Thursday, November 8, 2007
Faustin Linyekula and Les Studio Kabako: Festival of Lies
11/2/07, Cedar Cultural Center: In the Walker Art Center's description of this event (which the Walker co-presented), a Festival of Lies is "an age-old and surprisingly joyous combination of tradition and myth in which villagers gather to drink, dance, feast, and concoct outrageous lies about their leaders." For the three-day residency of Congo-based dance company Les Studio Kabako, the Cedar became a Kinshasa social club: the usual rows of metal chairs were moved to the sides on bleachers, with a few cafe-type tables added. You could buy wine and beer, and food from Tam Tam's African Restaurant.
I went to the Friday evening performance without knowing what to expect, and left realizing how little I know about the history of the Congo and Africa in general. Much of what I saw and heard was over my head. Not that Congolese history hasn't been wildly complicated by the slave trade, colonization, foreign interference, despotic rulers, coups, murders, rebellions, riots, war, anarchy, poverty, corruption, human rights abuses, and the Ebola virus. Even its name has changed several times, from Kongo Kingdom to Belgian Congo to Republic of Congo to Democratic Republic of Congo to Zaire and back to Democratic Republic of Congo. (At one point during the program, we were asked to stand up and sing the country's national anthem, and a company member called out, "Which one?") Who can keep track? How can people survive? How can art exist?
It's a miracle—a mountain of miracles—that choreographer Faustin Linyekula Ngoy has created and maintained a dance company and studio there. Linyekula, the other members of his company (Papy Ebotani, Djodjo Kzadi, Mary-Louise Bibish Mumbu), and a band of local musicians (Yawo Attivor, Siama Matuzungi, Doug Little, Greg Schutte, Serge Akou, Patrice Delemos) gave us two hours of contemporary dance, movement, music, stories, recorded and projected words by past and current Congolese leaders (Lumumba, Mobutu, Kabila), hopes, dreams, irony, and despair.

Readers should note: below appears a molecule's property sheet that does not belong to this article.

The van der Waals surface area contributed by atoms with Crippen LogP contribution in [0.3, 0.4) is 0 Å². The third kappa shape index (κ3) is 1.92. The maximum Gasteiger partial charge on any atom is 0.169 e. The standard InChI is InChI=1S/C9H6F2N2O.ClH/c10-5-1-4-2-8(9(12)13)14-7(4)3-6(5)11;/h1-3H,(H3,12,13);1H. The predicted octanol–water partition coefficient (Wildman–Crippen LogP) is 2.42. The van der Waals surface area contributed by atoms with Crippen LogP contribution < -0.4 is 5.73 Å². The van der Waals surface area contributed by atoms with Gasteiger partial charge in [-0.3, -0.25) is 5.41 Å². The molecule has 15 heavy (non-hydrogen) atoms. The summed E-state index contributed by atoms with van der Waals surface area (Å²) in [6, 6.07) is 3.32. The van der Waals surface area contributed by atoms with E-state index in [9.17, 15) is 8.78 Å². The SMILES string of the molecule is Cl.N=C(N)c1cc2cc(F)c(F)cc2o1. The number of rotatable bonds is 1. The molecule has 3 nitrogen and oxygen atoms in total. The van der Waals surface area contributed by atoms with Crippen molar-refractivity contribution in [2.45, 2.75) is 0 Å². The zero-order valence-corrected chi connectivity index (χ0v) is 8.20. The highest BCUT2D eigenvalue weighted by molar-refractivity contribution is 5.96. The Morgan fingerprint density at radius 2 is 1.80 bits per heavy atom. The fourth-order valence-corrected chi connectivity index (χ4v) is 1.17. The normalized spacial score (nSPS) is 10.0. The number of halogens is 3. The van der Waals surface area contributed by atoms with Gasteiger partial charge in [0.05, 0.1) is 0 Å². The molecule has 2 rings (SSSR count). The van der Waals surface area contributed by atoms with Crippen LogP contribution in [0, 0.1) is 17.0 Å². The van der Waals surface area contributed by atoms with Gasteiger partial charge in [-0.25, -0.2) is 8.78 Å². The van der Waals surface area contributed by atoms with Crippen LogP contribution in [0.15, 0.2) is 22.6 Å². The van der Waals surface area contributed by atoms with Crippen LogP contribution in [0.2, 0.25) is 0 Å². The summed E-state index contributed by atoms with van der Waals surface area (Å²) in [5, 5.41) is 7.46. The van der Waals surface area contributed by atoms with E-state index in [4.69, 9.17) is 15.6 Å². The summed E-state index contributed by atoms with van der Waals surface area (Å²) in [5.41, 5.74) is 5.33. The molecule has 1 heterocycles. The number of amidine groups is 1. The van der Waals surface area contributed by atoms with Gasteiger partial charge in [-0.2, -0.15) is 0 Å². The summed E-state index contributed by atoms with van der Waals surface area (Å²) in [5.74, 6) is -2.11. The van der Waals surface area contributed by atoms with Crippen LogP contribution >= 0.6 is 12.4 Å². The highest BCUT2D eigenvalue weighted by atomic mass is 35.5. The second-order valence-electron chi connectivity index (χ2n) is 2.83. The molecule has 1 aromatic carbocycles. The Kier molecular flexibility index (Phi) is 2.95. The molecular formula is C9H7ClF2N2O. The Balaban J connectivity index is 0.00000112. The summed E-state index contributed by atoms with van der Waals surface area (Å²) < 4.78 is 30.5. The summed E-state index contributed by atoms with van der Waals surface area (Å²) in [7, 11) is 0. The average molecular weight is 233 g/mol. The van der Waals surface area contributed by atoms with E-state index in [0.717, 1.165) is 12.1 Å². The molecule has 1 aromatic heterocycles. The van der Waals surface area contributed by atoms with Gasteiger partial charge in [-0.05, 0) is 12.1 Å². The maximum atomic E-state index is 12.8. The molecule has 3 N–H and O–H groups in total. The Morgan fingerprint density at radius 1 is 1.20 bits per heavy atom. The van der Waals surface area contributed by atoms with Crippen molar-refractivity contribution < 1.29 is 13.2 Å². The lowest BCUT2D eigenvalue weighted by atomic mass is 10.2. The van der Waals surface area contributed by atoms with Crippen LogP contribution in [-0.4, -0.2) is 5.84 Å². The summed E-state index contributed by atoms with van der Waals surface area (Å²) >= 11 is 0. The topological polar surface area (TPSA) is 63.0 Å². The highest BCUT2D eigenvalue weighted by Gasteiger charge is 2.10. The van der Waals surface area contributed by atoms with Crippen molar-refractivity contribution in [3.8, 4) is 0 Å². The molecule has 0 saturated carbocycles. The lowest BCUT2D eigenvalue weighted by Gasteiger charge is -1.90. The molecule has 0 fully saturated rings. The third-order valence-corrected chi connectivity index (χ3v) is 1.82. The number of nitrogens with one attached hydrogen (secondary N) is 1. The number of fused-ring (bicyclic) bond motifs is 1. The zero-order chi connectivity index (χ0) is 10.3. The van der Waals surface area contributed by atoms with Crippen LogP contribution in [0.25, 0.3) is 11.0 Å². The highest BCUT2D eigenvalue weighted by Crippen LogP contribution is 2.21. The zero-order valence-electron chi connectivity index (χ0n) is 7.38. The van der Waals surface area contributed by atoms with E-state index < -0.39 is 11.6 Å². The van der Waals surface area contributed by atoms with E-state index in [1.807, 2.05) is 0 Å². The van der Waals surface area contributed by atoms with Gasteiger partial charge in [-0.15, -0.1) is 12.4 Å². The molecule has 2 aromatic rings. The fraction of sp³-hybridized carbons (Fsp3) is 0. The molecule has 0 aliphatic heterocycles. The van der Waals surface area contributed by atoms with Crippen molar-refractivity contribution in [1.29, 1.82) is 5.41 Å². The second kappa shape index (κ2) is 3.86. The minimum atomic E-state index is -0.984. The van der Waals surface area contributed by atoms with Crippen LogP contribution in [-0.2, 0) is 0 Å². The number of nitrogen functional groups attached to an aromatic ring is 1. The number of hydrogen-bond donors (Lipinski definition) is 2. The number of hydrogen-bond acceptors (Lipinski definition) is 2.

They carried long fluorescent lights representing the truth, which they arranged and rearranged on the floor, piled together, and sometimes covered with their bodies. Linyekula and the other two men stripped down to their Calvin Kleins and became at the same time stronger and more vulnerable. A table of broken dolls was slid onto the floor, and the dolls were arranged in heaps and rows. Mumbu told a story about wanting to vote, having the right to vote, but having no elections in which to vote. She told how American soap operas on TV were an escape, when electricity was available. Mobutu's words kept coming. The band played and the company pulled audience members onto the floor to dance. They were still dancing when we left and walked out into Cedar-Riverside in a city plagued with its own problems, but it seemed like paradise that night.
Photos by John Whiting.